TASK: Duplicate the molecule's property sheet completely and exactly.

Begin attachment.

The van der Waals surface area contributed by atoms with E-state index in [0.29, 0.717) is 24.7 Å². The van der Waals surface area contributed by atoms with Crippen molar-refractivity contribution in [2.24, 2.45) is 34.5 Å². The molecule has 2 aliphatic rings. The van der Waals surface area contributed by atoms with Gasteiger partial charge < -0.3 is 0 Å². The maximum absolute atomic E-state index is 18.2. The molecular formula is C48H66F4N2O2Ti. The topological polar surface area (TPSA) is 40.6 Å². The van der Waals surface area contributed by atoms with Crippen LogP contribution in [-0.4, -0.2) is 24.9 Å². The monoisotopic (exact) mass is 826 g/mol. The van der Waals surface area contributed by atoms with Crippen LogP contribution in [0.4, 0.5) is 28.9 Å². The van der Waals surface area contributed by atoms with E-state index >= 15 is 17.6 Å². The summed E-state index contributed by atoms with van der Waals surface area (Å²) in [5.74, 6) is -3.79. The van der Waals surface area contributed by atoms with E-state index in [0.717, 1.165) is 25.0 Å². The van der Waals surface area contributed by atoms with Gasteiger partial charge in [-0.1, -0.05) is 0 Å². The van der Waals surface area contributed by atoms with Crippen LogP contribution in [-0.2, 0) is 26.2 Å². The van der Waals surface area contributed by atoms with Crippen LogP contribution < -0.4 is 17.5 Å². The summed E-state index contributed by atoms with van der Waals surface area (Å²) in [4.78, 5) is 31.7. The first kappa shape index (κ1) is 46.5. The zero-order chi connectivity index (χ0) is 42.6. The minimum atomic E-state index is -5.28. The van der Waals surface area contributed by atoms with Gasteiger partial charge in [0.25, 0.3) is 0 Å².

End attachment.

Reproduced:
The van der Waals surface area contributed by atoms with E-state index in [0.29, 0.717) is 24.7 Å². The van der Waals surface area contributed by atoms with Crippen molar-refractivity contribution in [2.24, 2.45) is 34.5 Å². The molecule has 2 aliphatic rings. The van der Waals surface area contributed by atoms with Gasteiger partial charge < -0.3 is 0 Å². The maximum absolute atomic E-state index is 18.2. The molecular formula is C48H66F4N2O2Ti. The topological polar surface area (TPSA) is 40.6 Å². The van der Waals surface area contributed by atoms with Crippen LogP contribution in [-0.4, -0.2) is 24.9 Å². The monoisotopic (exact) mass is 826 g/mol. The van der Waals surface area contributed by atoms with Crippen LogP contribution in [0.4, 0.5) is 28.9 Å². The van der Waals surface area contributed by atoms with E-state index >= 15 is 17.6 Å². The summed E-state index contributed by atoms with van der Waals surface area (Å²) in [5.74, 6) is -3.79. The van der Waals surface area contributed by atoms with E-state index in [0.717, 1.165) is 25.0 Å². The van der Waals surface area contributed by atoms with Gasteiger partial charge in [-0.1, -0.05) is 0 Å². The van der Waals surface area contributed by atoms with Crippen LogP contribution in [-0.2, 0) is 26.2 Å². The van der Waals surface area contributed by atoms with Crippen LogP contribution < -0.4 is 17.5 Å². The summed E-state index contributed by atoms with van der Waals surface area (Å²) in [4.78, 5) is 31.7. The first kappa shape index (κ1) is 46.5. The zero-order chi connectivity index (χ0) is 42.6. The minimum atomic E-state index is -5.28. The van der Waals surface area contributed by atoms with Gasteiger partial charge in [0.25, 0.3) is 0 Å².